"What's the best way to enjoy rum? However the hell you want to," a BACARDÍ representative told a small group of people in New York City on Thursday night. The crowd had gathered at The DL for a premier night of relaxation and tastings at the Rum Room—three beautifully decorated floors, each one geared toward a particular flavor.
Like all things, the best way to experience the full effect was to start small, with BACARDÍ Anejo Cuatro, and work your way up. On the venue's middle floor, the Cuatro room featured four unique cocktails that could appeal to anyone's palate. The standout was the NYC Highball, a blend of rum, ginger ale and apple juice, complete with citrus, floral or earthy perfumes that complemented the classic taste. Upstairs, BACARDÍ Reserva Ocho was the star of the show, with four more cocktails featuring the 8-year aged rum. The Zone, a rum and lemonade pairing, was simple and delicious—its balance of sweet and sour made it the kind of drink that works just as well on a night in as it does a night out. And, finally, there was the Gran Reserva Diez, a speakeasy accessed via a tucked away staircase and hidden behind mock bookcases.
A highlight of the festivities, the speakeasy, which was decked out in extravagant antique chandeliers that could've come straight from the roaring twenties, held 30 people, adding a personal touch. The famed "rumancer" Juan Coronado led tastings of BACARDÍ's most elite rums, which are distilled in Puerto Rico and aged, undisturbed in their barrels, for a decade. Guiding attendees to become "rum evangelistas" in their own right from sight to smell to taste, he made the event as informative as it was recreational. But he wasn't the only familiar face in the building. Jhene Aiko, the singer and, of late, patron saint of anti-cuffing season songs, popped in to partake in a bit of fellowship and to toast the night.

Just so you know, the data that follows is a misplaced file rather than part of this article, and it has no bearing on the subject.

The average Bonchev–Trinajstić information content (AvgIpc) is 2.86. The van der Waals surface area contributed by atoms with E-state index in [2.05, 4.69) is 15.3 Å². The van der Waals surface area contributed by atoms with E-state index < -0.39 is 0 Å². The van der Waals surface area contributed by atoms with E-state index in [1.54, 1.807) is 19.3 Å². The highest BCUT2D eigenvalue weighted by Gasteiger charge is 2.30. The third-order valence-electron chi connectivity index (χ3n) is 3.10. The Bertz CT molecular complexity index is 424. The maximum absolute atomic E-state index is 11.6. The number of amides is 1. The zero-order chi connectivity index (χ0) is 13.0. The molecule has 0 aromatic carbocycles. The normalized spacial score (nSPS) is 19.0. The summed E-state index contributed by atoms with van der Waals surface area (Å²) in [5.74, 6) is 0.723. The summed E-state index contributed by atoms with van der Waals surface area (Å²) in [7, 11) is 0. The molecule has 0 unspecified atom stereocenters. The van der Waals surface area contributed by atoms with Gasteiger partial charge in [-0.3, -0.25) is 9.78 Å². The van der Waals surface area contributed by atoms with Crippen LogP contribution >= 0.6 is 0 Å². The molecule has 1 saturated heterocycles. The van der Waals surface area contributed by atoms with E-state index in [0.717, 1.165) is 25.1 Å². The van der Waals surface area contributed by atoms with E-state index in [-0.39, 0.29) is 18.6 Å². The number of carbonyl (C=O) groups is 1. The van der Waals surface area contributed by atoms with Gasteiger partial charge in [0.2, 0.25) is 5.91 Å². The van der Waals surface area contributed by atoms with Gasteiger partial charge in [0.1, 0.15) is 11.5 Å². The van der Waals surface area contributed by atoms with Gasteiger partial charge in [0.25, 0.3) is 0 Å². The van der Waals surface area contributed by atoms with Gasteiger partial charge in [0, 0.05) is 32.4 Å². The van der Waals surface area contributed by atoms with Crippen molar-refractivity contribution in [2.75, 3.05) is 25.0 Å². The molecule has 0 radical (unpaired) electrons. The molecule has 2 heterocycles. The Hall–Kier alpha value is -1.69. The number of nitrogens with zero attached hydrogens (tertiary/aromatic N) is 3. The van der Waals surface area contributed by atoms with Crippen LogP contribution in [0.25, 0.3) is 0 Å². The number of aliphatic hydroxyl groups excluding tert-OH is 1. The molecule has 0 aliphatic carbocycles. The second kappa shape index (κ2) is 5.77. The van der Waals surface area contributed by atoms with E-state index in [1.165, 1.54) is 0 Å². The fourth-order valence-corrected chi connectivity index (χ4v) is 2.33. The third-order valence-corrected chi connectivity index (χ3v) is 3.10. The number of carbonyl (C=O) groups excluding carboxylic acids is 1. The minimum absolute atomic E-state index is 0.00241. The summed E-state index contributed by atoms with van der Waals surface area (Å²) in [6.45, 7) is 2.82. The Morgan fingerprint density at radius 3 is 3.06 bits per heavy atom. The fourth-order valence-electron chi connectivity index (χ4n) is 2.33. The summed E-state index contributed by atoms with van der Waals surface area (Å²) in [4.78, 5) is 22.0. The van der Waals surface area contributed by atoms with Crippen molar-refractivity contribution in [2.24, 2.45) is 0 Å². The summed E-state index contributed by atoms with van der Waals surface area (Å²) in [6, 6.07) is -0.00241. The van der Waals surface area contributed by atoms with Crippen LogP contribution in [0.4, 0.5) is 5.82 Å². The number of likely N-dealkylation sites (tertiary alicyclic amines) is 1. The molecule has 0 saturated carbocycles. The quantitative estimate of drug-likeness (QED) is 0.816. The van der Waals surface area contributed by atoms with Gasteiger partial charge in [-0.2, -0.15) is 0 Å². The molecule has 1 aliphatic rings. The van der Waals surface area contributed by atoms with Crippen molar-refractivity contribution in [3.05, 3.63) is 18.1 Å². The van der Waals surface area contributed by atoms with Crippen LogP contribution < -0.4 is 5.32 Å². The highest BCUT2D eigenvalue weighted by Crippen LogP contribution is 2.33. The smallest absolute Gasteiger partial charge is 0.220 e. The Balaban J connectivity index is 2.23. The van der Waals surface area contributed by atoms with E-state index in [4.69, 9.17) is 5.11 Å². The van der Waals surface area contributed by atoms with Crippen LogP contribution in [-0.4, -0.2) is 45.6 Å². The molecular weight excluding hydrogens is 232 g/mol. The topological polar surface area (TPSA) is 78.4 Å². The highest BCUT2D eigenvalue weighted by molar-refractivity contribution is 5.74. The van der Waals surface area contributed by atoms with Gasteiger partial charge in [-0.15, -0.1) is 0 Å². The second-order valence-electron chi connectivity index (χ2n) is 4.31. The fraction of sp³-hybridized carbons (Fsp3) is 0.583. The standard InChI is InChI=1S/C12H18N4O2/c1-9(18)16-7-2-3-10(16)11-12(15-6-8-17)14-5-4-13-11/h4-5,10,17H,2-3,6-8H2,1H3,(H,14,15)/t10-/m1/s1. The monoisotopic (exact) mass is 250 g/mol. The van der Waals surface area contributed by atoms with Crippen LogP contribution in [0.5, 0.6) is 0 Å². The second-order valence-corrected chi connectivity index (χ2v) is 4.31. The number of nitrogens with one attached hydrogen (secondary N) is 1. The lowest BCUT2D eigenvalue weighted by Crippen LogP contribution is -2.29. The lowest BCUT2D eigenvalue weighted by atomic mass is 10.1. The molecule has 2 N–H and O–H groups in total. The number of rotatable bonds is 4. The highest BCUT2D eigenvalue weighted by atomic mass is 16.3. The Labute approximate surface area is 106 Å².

The BACARDÍ Rum Room is a cocktail lovers paradise. The gigantic palm leaves and assorted tropically floral decorations rendered the venue a literal urban oasis, a perfect match for beverages which arrived "aged under the Caribbean sun." And because what's a drink without some food and music, the event included passed hors d'oeuvres—crab cakes, empanadas and miniature chicken and waffles—and a soundtrack of the hottest sounds of the summer, from Goldlink and Megan Thee Stallion to Koffee and Burna Boy.
The rooms were everything the best New York nights are made of: good music, good drinks, and good people all set against a photo-ready backdrop. It felt at once glamorous and down-to-earth, a feeling of vacation and of the comforts of home. Rum, with its connection to the islands, finds a natural home in a city where so much of the lifestyle is inspired by natives of that region; to live here is to come to know a culture within a culture. And in the brisk November temperatures, patrons temporarily found Caribbean warmth—a dream come true in the city that never sleeps.